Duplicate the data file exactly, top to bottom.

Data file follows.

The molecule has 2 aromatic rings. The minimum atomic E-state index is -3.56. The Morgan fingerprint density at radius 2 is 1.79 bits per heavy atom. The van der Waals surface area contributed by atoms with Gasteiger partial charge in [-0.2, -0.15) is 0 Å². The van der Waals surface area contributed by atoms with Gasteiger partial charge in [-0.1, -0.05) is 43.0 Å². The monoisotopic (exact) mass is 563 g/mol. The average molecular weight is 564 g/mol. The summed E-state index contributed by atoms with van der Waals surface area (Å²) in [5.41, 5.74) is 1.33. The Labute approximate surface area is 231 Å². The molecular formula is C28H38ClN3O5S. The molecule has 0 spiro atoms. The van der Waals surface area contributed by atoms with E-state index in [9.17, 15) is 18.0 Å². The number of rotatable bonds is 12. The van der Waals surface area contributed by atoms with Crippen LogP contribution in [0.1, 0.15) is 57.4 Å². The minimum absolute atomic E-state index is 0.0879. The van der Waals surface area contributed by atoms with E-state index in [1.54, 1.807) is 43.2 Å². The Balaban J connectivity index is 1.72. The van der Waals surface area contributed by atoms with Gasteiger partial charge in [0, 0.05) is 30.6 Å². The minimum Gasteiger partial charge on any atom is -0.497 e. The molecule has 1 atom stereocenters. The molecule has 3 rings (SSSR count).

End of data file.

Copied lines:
The molecule has 2 aromatic rings. The minimum atomic E-state index is -3.56. The Morgan fingerprint density at radius 2 is 1.79 bits per heavy atom. The van der Waals surface area contributed by atoms with Gasteiger partial charge in [-0.2, -0.15) is 0 Å². The van der Waals surface area contributed by atoms with Gasteiger partial charge in [-0.1, -0.05) is 43.0 Å². The monoisotopic (exact) mass is 563 g/mol. The average molecular weight is 564 g/mol. The summed E-state index contributed by atoms with van der Waals surface area (Å²) in [5.41, 5.74) is 1.33. The Labute approximate surface area is 231 Å². The molecular formula is C28H38ClN3O5S. The molecule has 0 spiro atoms. The van der Waals surface area contributed by atoms with E-state index in [9.17, 15) is 18.0 Å². The number of rotatable bonds is 12. The van der Waals surface area contributed by atoms with Crippen LogP contribution in [0.1, 0.15) is 57.4 Å². The minimum absolute atomic E-state index is 0.0879. The van der Waals surface area contributed by atoms with E-state index in [1.54, 1.807) is 43.2 Å². The Balaban J connectivity index is 1.72. The van der Waals surface area contributed by atoms with Gasteiger partial charge in [0, 0.05) is 30.6 Å². The minimum Gasteiger partial charge on any atom is -0.497 e. The molecule has 1 atom stereocenters. The molecule has 3 rings (SSSR count).